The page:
Ø       Under Article 234 of the EC Treaty (formerly Article 177), the ECJ hears `preliminary references’ from the EC’s member states’ national courts. This means that when a judge in national law proceedings is confronted with an ambiguity regarding EC law that she or he is unable to resolve, he or she is able to ask the ECJ for an authoritative ruling. This is the single most important jurisdiction in terms of the harmonization of laws within the EC. Because the Court may rule authoritatively on the interpretation of the Treaty and other elements of EC law, Article 234 raises directly the nature of the legal system of the Community and the relationship between EC law, the ECJ and domestic law and the role of judges in national courts. Article 234 is, therefore, crucial to the development of EC law.

Article 234 (formerly Article 177)


  • Article 234 represents a vital means by which the harmony of laws between member states is achieved.
  • It is not difficult to see that achieving uniformity is difficult as 15 nation states adopt and adapt to the requirements of Community law.
  • For optimum effectiveness, a balance needs to be struck between making references to the ECJ where necessary, and the domestic courts being able to apply Community law without undue delay or cost. Article 234 establishes a partnership between the judges within the national legal systems and the ECJ.
  • The ideal is that national judges should not be dictated the `meaning’ of EC law by the ECJ when they consider the matter sufficiently clear. Looking at how English judges see this partnership, in Bulmer v Bollinger [1974] Ch 745 the English Court of Appeal considered the question of when references to the ECJ should be made, and Lord Denning laid down guidelines for English courts to apply when a reference was a matter of discretion. The European Court has itself considered the circumstances under which courts should refer and laid down the doctrine of acte clair in the case of CILFIT [1983] 1 CMLR 472.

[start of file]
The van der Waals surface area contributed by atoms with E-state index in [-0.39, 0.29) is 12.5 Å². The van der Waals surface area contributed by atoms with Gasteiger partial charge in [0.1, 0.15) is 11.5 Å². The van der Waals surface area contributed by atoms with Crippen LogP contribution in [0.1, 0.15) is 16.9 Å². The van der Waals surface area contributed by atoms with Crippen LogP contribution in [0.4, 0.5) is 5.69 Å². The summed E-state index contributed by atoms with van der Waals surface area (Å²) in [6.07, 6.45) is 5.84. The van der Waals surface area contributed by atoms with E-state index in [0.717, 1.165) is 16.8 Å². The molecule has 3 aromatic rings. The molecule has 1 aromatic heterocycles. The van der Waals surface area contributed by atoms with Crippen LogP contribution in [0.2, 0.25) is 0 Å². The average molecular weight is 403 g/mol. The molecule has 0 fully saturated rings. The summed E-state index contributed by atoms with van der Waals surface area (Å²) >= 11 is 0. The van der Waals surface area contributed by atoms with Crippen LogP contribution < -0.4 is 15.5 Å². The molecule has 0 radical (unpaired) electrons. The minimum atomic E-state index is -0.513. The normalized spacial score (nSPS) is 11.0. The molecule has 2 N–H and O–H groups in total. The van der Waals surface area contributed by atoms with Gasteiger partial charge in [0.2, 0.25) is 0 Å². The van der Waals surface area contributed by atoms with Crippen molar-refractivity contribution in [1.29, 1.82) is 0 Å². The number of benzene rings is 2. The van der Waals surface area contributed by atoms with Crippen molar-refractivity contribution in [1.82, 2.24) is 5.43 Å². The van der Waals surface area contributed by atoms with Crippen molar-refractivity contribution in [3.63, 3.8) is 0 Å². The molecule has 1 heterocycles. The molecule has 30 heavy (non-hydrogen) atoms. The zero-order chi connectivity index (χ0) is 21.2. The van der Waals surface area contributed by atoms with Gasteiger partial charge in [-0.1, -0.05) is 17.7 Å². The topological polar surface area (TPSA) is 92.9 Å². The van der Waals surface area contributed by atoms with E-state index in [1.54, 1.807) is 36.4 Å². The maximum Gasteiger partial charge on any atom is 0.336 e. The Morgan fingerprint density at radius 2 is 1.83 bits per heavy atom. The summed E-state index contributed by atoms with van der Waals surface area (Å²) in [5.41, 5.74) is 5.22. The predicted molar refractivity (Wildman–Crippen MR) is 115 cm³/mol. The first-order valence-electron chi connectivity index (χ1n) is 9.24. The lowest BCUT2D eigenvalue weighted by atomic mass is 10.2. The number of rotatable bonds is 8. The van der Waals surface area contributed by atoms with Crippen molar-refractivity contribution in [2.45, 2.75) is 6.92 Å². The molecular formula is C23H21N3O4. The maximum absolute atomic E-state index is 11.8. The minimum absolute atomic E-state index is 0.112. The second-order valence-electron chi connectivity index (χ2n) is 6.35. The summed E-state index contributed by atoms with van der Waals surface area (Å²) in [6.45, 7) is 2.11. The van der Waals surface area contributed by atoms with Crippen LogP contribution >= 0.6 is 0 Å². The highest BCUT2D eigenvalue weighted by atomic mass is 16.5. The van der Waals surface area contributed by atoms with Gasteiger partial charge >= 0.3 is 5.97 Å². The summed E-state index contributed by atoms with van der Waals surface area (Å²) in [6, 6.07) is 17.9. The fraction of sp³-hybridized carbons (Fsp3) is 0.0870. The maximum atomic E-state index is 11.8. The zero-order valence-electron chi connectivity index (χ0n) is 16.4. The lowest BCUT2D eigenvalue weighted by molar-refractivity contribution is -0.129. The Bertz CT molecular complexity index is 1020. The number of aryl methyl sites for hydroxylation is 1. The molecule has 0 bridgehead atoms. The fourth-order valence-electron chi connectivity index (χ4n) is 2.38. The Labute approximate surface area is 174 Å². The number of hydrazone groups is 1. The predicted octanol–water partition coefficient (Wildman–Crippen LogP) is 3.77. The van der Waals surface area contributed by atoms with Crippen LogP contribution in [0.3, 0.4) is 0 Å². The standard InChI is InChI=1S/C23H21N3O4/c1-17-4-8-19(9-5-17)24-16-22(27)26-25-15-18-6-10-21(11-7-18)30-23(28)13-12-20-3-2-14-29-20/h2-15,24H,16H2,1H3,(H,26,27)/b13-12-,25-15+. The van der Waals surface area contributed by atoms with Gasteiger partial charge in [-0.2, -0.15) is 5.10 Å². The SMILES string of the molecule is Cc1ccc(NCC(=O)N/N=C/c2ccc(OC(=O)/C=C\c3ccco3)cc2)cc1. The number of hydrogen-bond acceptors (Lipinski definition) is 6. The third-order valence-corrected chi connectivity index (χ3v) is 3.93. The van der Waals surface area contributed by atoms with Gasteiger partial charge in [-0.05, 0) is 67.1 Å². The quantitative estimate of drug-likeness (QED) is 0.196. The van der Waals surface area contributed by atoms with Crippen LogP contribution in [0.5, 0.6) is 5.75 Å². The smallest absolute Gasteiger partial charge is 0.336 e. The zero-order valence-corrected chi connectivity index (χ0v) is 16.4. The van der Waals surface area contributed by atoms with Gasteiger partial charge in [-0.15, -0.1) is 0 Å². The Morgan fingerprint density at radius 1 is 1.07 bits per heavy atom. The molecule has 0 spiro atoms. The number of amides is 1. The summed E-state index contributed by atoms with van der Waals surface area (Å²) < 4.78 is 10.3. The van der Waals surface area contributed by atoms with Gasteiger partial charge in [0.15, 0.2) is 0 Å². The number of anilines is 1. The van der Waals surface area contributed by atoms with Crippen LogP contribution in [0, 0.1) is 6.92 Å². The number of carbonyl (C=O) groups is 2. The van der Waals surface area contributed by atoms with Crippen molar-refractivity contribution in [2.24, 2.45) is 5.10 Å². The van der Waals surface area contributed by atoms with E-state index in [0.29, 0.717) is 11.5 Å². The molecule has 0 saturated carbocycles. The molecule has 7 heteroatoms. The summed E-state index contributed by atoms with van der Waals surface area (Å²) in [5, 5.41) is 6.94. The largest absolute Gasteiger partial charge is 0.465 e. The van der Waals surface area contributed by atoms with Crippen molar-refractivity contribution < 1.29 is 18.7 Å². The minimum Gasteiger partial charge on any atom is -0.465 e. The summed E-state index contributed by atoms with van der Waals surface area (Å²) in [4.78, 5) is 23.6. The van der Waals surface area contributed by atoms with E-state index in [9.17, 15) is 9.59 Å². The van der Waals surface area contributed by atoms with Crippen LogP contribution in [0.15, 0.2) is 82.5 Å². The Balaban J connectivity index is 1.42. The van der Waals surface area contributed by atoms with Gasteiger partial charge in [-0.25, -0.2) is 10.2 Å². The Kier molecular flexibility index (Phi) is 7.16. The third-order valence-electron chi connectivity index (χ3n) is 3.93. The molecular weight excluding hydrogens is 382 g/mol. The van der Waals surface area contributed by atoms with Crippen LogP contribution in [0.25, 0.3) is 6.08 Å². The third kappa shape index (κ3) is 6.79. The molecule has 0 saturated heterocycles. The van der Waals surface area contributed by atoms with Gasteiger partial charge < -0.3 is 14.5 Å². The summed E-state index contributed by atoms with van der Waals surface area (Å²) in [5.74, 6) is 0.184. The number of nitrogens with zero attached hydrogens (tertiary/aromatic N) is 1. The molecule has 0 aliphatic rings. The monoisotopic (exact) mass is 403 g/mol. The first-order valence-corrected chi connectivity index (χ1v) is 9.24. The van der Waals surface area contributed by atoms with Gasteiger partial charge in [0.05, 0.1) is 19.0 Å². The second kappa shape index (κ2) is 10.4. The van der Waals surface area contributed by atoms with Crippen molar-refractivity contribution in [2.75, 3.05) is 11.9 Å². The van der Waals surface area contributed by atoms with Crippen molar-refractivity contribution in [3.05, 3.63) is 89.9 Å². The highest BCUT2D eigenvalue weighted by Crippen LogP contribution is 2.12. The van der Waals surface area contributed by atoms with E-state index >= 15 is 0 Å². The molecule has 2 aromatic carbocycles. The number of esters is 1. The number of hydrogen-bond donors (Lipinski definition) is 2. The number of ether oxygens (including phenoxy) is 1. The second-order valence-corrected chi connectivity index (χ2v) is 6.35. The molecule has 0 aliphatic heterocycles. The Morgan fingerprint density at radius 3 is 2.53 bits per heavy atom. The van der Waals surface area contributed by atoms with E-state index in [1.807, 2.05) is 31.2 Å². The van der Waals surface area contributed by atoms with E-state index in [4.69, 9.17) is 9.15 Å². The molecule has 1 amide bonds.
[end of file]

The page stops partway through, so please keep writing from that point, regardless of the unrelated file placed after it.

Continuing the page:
• The court emphasized that the general purpose of Article 177 (as it then was) was to ensure the proper application and uniform interpretation of Community law in all member states and to prevent divergence occurring within member states. The House of Lords had adopted a similar approach in Henn and Darby v Director of Public Prosecutions [1981] AC 580. The House of Lords warnedthat lower courts should be slow to assume that a matter of EC law -was sufficiently `clear’ and, need not be referred to the ECJ. Finally, once the ECJ accepts jurisdiction and gives a ruling, the matter is then returned to the domestic court for application – thus preserving the partnership ideal. Therefore, it is essential not to mistake the ECJ for a kind of Appeal Court from the national courts.